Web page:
WAKE FOREST — Like other high schools across the Triangle, Heritage High School held a graduation ceremony Friday, complete with junior marshals, the concert band playing “Pomp and Circumstance” and the presentation of diplomas.
But Heritage High’s commencement was different in one major aspect: There were only three graduates.
The school, which opened in 2010 with just freshmen and sophomores, won’t officially have a senior class until this fall. But Heritage had no intention of depriving graduation memories for three students who took enough additional courses to earn their diplomas this year.
“I was surprised they’d do the whole ceremony for us,” said Jessica MacTavish, 18, of Wake Forest, one of the newly minted graduates.
The three took online courses to get enough credits for graduation.
MacTavish, who is moving back to Canada for community college, is actually graduating on schedule. She had gone to high school for three years at Ravenscroft School in North Raleigh before coming to Heritage this school year.
But the other two graduates are leaving high school early after only three years.
H’Lysa Kpa Rmah, 18, of Raleigh, took a full load of online and summer courses so she could graduate early and go to Wake Technical Community College to eventually become a nurse.
Rmah’s family emigrated from Vietnam six years ago because she said they “wanted freedom.” Among the people she hugged after the graduation ceremony was Laurie Tucker, Heritage’s English as a Second Language teacher.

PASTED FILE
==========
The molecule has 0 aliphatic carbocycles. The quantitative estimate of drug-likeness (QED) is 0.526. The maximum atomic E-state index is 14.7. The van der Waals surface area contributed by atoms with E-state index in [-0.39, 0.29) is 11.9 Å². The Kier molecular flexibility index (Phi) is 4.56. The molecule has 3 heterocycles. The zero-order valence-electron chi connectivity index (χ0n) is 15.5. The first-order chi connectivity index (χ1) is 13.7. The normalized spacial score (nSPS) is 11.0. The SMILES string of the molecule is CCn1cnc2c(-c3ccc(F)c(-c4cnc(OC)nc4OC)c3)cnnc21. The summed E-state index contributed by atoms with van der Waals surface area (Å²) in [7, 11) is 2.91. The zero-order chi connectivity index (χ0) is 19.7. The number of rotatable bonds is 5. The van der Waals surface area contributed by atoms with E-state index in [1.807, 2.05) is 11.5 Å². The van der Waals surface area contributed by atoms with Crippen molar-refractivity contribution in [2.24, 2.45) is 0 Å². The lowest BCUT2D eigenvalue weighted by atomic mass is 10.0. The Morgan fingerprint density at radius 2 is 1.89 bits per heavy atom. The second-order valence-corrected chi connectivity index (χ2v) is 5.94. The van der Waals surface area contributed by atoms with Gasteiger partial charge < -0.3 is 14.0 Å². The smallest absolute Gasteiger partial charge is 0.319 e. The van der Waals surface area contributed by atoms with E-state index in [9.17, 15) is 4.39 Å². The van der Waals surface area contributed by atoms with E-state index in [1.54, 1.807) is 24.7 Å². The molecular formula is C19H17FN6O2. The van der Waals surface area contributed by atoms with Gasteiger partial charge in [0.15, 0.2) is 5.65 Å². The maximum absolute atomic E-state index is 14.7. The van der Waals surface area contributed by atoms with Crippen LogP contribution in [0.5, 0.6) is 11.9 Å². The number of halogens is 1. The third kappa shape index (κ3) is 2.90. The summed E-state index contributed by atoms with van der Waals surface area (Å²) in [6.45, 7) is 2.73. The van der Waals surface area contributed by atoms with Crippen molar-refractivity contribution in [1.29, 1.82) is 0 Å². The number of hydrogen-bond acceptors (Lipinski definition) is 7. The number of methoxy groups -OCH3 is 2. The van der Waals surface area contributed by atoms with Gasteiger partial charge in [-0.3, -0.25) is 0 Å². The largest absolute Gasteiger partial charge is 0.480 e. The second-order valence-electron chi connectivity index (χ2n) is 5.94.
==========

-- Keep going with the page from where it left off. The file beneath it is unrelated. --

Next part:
“She’s been such a role model for the other ESL students,” said Deirdra Williams, Heritage’s dean of students.
Mikia Langford, 17, of Raleigh, also wanted to graduate early, so she took extra courses on her way to enrolling as a prelaw student at N.C. Central University this fall.
Langford brought 30 guests to the graduation, something that wouldn’t be possible at the multiple ceremonies going on in downtown Raleigh through Saturday as the Wake County school system holds ceremonies for 8,996 graduates.
Mark Savage, Heritage’s principal, said that when the school saw that it had students who were on pace for graduation this year, it decided to try to give them as much of a senior class experience as possible. This included selecting a motto, color and flower and a graduation ceremony.
“We weren’t just going to send them a letter saying they had graduated,” he said.
Unlike the ceremonies at the Raleigh Convention Center and Memorial Auditorium, Heritage’s ceremony was held at the school.
Savage said the small number of graduates allowed it to make things more intimate, including reading messages from the families as students walked across the stage.
“There aren’t enough words to say how much I love you,” said the message from Latisha Clark, Langford’s mother, as her daughter accepted her diploma.
It will be a more typical graduation for Heritage next year, with 350 graduates. And there will be larger classes than that in the future.
But Friday’s graduation will stand out in the school’s history.
“We won’t be having 25-minute graduations again,” Williams said.